So here's an interesting -- and thoroughly apolitical -- link via Boing Boing: Tobias Buckell's "How much does a science fiction or fantasy writer make?"


UPDATE: Over the weekend, Glenn responded to a related post by Ted Barlow over at Crooked Timber, and his reply contained this noteworthy passage:

But maybe the emails I get from Oliver Willis, accusing me of thinking that everyone to the left of Joe Lieberman is a traitor, reflect a broader view rather than, as I assumed, just Oliver. So, in the interest of clarity: No, I don't think that. I do think that it's unfortunate that the Democrats decided to make the war their big issue for the election -- I suspect that they do, too, now -- and I think that it was unseemly and wrong for them to embrace Michael Moore, etc. That's hardly the same as calling them terrorists. [Emph. added.]

I think Glenn is being completely sincere here. He really is offended by the Dems' "embrace" of Michael Moore. The problem is that we Democrats are being equally sincere when we say that the GOP's relentless pimping of the Swift Boat allegations was, to borrow Glenn's apt phrase, unseemly and wrong. And that makes it just about impossible to have a real dialogue. Any conservative who acknowledges that President Bush's numbers don't add up on Social Security is in league with bad people. Any lib who recognizes that the elections in Iraq went better than expected is working with the enemy.

Frankly, I don't know how we're supposed to get past this. The feelings are hard and genuine on both sides. But I do know that the blogosphere is going to be a pretty unpleasant place until we do.

UPDATE: Related story here.

February 07, 2005

After several years of shilly-shallying, the CIA has apparently agreed to fully disclose information related to its postwar relationships with Nazi war criminals.

Under pressure from Congress, the Central Intelligence Agency has formally agreed to a broad new interpretation of a 1998 law that requires disclosure of classified records related to Nazi war criminals, a C.I.A. document shows.

Senator Mike DeWine, Republican of Ohio, praised the action in an interview on Sunday as a "major breakthrough" in a dispute that had been waged in private for more than two years. Mr. DeWine presided last week over what he called "a very blunt meeting" on the subject with C.I.A. officials, and he had threatened to summon Porter J. Goss, the director of central intelligence, to testify in public on the matter.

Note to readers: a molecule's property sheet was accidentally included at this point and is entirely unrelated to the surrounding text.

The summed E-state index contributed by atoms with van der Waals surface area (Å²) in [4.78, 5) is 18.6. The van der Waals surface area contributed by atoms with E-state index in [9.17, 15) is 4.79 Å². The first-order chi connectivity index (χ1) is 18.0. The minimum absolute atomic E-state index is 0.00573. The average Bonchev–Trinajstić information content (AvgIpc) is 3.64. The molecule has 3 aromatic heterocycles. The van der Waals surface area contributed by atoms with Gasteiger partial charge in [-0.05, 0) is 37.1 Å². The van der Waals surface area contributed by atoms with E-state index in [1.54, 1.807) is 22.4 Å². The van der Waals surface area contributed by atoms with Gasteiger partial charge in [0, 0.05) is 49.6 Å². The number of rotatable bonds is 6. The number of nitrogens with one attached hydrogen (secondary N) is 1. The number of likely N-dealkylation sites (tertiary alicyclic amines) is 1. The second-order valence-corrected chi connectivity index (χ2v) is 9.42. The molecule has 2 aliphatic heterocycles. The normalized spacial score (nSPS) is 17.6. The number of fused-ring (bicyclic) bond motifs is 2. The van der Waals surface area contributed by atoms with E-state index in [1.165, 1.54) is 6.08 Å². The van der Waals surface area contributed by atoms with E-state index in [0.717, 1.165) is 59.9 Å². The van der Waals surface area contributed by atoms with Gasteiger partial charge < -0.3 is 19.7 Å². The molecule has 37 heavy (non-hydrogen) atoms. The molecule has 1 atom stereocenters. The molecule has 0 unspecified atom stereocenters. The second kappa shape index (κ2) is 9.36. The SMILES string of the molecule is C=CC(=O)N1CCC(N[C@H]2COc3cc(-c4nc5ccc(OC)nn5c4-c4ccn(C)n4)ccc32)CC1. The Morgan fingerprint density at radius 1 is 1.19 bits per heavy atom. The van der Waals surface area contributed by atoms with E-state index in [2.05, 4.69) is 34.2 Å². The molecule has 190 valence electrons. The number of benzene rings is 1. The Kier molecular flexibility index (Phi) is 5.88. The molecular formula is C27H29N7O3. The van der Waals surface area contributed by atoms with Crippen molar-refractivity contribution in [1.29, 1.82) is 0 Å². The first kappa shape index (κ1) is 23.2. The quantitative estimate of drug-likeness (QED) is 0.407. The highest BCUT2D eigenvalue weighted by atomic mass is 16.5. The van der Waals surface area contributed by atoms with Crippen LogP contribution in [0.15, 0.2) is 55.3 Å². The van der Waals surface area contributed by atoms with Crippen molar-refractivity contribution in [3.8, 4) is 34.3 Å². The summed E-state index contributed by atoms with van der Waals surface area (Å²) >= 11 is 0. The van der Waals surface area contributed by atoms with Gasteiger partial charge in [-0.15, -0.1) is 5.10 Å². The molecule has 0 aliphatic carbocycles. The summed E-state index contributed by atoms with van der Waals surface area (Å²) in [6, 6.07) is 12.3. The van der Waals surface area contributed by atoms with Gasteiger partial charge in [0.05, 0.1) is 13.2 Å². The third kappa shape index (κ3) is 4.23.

The document was sent as an e-mail message late Friday to members of a government working group charged with reviewing the records. In the message, the C.I.A. reversed a legal stance in which it had argued that the law required disclosure only of records related to war crimes, not war criminals, and did not apply to information about the agency's postwar dealings with former Nazis....

In the message, the C.I.A. explicitly pledged for the first time to "acknowledge any relationship" between the C.I.A. and SS members, regardless of whether there was any information specifically tying them to war crimes. The message said the C.I.A. had also agreed that documents "concerning acts performed by Nazi war criminals, to include members of the SS, on behalf of C.I.A." are relevant and are subject to disclosure under the law.


NOTE: With apologies to Mort Sahl.

Joe Gandelman's The Moderate Voice has moved. Good luck in the new place, Joe.

February 06, 2005

Via Romenesko, perhaps the most amusing Fox News anecdote to date.

"Don't tell me Democrats don't stand for anything. We do. We stand for work and opportunity. We know when something is right. And we know when something's wrong.

"It is wrong when our neighbors work full time and still live in poverty."

-- Former Democratic vice presidential hopeful John Edwards

Edwards to Lead UNC's New Center on Poverty, Work and Opportunity

Special interests held harmless, police and firefighters screwed.

Tell me again why we should trust these guys with Social Security. . . .

The president as Zig Ziglar.

Zuckerman: Why Bush is wrong
Details reveal drawbacks of Social Security investment plan

February 04, 2005

"I've talked to some of my colleagues and they're panic-stricken."

--Rep. Mark Foley(R-FL), on GOP reaction to President Bush's plan to end Social Security as we know it

February 02, 2005

I've been rather derelict in my blogging duties for the past few days (work, you know), but I expect that to end with tonight's SOTU. So, if you're of a mind to stop by this evening, I'll see you then.

UPDATE (2/3, 1:45 AM): So much for live-blogging the SOTU; I drifted off during the pregame show and slept right through the speech.

Ain't middle age grand?